b) One of the principal duties of bishops is the preaching of the Gospel, setting forth the integral mystery of Christ and the way that has been revealed by God to glorify Him and attain eternal blessedness. They are the ones responsible for the announcement of the Good News throughout the world.
c) They must accommodate the announcement of the Gospel to the condition of people today, striving to respond to the difficulties and problems that worry and afflict them (cf. Vat. II, CD 12-13). Hence they must show how earthly things and human institutions are ordered to salvation by the design of the Creator (cf. CD 12); they must proclaim the Church’s teaching on the human person, on freedom, on life and on the family; they must illumine human realities (civil society, work and relaxation, arts, technology, the distribution of material goods, war and peace, fraternal coexistence among peoples) with the teaching of the faith.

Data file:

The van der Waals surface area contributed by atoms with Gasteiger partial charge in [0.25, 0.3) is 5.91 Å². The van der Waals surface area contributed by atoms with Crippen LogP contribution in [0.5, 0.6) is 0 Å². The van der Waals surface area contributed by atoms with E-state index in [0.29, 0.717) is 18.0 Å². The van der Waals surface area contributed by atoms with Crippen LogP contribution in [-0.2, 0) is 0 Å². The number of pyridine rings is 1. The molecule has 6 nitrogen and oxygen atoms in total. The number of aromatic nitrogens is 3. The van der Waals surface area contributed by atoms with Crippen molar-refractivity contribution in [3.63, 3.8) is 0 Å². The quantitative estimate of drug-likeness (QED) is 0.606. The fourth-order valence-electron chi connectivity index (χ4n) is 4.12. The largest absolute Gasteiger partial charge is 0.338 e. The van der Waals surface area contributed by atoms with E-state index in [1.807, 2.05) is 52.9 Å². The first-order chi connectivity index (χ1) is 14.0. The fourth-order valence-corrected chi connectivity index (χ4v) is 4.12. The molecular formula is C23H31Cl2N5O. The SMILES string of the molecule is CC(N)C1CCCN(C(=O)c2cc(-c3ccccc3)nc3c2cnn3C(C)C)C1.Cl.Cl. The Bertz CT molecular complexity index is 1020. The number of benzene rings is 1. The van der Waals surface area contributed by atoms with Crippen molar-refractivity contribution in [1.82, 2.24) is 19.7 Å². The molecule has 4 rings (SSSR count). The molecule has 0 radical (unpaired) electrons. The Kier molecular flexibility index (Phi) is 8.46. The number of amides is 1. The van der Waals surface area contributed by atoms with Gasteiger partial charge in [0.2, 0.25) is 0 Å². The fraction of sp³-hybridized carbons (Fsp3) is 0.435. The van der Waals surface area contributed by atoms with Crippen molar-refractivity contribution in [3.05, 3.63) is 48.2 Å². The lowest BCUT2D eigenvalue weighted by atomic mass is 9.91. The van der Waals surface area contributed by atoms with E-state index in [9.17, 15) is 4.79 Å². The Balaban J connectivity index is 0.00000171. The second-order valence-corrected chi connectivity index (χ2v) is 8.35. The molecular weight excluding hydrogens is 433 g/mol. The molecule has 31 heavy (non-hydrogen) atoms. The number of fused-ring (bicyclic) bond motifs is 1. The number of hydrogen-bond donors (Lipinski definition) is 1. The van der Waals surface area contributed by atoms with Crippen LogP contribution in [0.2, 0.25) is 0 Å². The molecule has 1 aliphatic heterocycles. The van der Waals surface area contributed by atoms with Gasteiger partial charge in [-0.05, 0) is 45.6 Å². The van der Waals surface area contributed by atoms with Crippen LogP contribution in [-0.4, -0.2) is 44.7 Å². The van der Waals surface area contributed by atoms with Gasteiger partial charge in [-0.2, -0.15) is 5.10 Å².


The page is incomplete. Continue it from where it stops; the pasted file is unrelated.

d) “They should be especially solicitous for the poor and weaker brethren whom the
Lord has commissioned them to evangelize” (CD 13).
The ministry of the Word must be carried out by the now-decisive means of dialogue: “Bishops should make it their special care to approach men and to initiate and promote dialogue with them. These discussions should be marked by charity of expression as well as by humility and courtesy, so that truth should always be combined with charity, and understanding with love…likewise by due prudence allied, however, with sincerity which by promoting friend-ship is conducive to a union of minds” (cf. CD 13).f) Among the methods for proclaiming the Gospel, bishops should endeavour to use, first of all, preaching and catechetical instruction, but also “teaching in schools, universities, conferences and meetings of every kind. Finally, there are public statements made by way of comment on events, as well as the press and other media of public communication, all of which should be employed for the promulgation of the gospel of Christ” (CD 13). Bishops should pay very special care to catechesis and should re-establish or improve the adult catechumenate (cf. CD 14).